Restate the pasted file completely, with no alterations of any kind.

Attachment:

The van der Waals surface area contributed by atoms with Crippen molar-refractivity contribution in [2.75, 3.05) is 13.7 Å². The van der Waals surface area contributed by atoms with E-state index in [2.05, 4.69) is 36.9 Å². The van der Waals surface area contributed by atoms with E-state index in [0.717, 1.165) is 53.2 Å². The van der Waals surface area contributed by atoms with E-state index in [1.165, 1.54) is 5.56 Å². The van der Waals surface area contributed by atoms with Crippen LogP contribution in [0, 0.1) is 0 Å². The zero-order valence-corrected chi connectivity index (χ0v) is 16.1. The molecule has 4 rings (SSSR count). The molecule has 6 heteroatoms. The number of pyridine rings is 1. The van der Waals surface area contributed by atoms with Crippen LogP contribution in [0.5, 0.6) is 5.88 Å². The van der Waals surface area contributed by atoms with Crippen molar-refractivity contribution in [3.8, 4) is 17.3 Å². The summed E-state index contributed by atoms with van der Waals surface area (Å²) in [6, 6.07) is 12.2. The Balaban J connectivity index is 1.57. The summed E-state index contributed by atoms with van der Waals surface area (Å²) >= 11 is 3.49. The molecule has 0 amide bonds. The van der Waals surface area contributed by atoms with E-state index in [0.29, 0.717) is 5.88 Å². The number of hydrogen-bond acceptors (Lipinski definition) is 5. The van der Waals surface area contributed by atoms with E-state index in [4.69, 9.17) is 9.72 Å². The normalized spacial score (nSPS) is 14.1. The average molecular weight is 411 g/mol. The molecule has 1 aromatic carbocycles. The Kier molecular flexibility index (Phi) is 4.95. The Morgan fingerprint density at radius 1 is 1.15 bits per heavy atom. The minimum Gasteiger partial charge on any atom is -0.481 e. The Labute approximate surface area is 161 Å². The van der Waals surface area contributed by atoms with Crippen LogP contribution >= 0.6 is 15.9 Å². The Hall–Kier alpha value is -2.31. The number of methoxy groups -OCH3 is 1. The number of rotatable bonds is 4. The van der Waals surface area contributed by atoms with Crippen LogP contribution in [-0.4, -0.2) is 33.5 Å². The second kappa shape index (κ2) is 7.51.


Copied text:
The van der Waals surface area contributed by atoms with Crippen molar-refractivity contribution in [2.75, 3.05) is 13.7 Å². The van der Waals surface area contributed by atoms with E-state index in [2.05, 4.69) is 36.9 Å². The van der Waals surface area contributed by atoms with E-state index in [0.717, 1.165) is 53.2 Å². The van der Waals surface area contributed by atoms with E-state index in [1.165, 1.54) is 5.56 Å². The van der Waals surface area contributed by atoms with Crippen LogP contribution in [0, 0.1) is 0 Å². The zero-order valence-corrected chi connectivity index (χ0v) is 16.1. The molecule has 4 rings (SSSR count). The molecule has 6 heteroatoms. The number of pyridine rings is 1. The van der Waals surface area contributed by atoms with Crippen LogP contribution in [0.5, 0.6) is 5.88 Å². The van der Waals surface area contributed by atoms with Crippen molar-refractivity contribution in [3.8, 4) is 17.3 Å². The summed E-state index contributed by atoms with van der Waals surface area (Å²) in [6, 6.07) is 12.2. The Balaban J connectivity index is 1.57. The summed E-state index contributed by atoms with van der Waals surface area (Å²) >= 11 is 3.49. The molecule has 0 amide bonds. The van der Waals surface area contributed by atoms with E-state index in [0.29, 0.717) is 5.88 Å². The number of hydrogen-bond acceptors (Lipinski definition) is 5. The van der Waals surface area contributed by atoms with E-state index in [4.69, 9.17) is 9.72 Å². The normalized spacial score (nSPS) is 14.1. The average molecular weight is 411 g/mol. The molecule has 1 aromatic carbocycles. The Kier molecular flexibility index (Phi) is 4.95. The Morgan fingerprint density at radius 1 is 1.15 bits per heavy atom. The minimum Gasteiger partial charge on any atom is -0.481 e. The Labute approximate surface area is 161 Å². The van der Waals surface area contributed by atoms with Crippen LogP contribution >= 0.6 is 15.9 Å². The Hall–Kier alpha value is -2.31. The number of methoxy groups -OCH3 is 1. The number of rotatable bonds is 4. The van der Waals surface area contributed by atoms with Crippen LogP contribution in [-0.4, -0.2) is 33.5 Å². The second kappa shape index (κ2) is 7.51.